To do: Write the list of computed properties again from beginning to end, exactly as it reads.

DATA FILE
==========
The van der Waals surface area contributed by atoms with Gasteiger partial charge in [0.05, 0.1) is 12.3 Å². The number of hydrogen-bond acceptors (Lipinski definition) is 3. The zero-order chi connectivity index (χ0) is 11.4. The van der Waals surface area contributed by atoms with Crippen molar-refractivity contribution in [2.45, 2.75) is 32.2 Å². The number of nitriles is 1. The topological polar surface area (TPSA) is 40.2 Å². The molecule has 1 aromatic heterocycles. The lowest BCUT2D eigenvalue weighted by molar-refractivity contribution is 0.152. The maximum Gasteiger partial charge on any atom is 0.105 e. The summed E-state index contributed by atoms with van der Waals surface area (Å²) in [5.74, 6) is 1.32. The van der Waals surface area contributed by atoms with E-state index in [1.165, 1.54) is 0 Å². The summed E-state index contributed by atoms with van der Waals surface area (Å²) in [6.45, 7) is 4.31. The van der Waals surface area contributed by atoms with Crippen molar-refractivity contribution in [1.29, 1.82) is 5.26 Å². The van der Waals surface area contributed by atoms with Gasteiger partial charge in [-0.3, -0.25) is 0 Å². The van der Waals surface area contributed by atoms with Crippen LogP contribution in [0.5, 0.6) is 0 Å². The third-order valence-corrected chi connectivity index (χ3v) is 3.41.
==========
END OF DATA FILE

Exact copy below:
The van der Waals surface area contributed by atoms with Gasteiger partial charge in [0.05, 0.1) is 12.3 Å². The number of hydrogen-bond acceptors (Lipinski definition) is 3. The zero-order chi connectivity index (χ0) is 11.4. The van der Waals surface area contributed by atoms with Crippen molar-refractivity contribution in [2.45, 2.75) is 32.2 Å². The number of nitriles is 1. The topological polar surface area (TPSA) is 40.2 Å². The molecule has 1 aromatic heterocycles. The lowest BCUT2D eigenvalue weighted by molar-refractivity contribution is 0.152. The maximum Gasteiger partial charge on any atom is 0.105 e. The summed E-state index contributed by atoms with van der Waals surface area (Å²) in [5.74, 6) is 1.32. The van der Waals surface area contributed by atoms with E-state index in [1.165, 1.54) is 0 Å². The summed E-state index contributed by atoms with van der Waals surface area (Å²) in [6.45, 7) is 4.31. The van der Waals surface area contributed by atoms with Crippen molar-refractivity contribution in [1.29, 1.82) is 5.26 Å². The van der Waals surface area contributed by atoms with Gasteiger partial charge in [-0.3, -0.25) is 0 Å². The van der Waals surface area contributed by atoms with Crippen LogP contribution in [0.5, 0.6) is 0 Å². The third-order valence-corrected chi connectivity index (χ3v) is 3.41.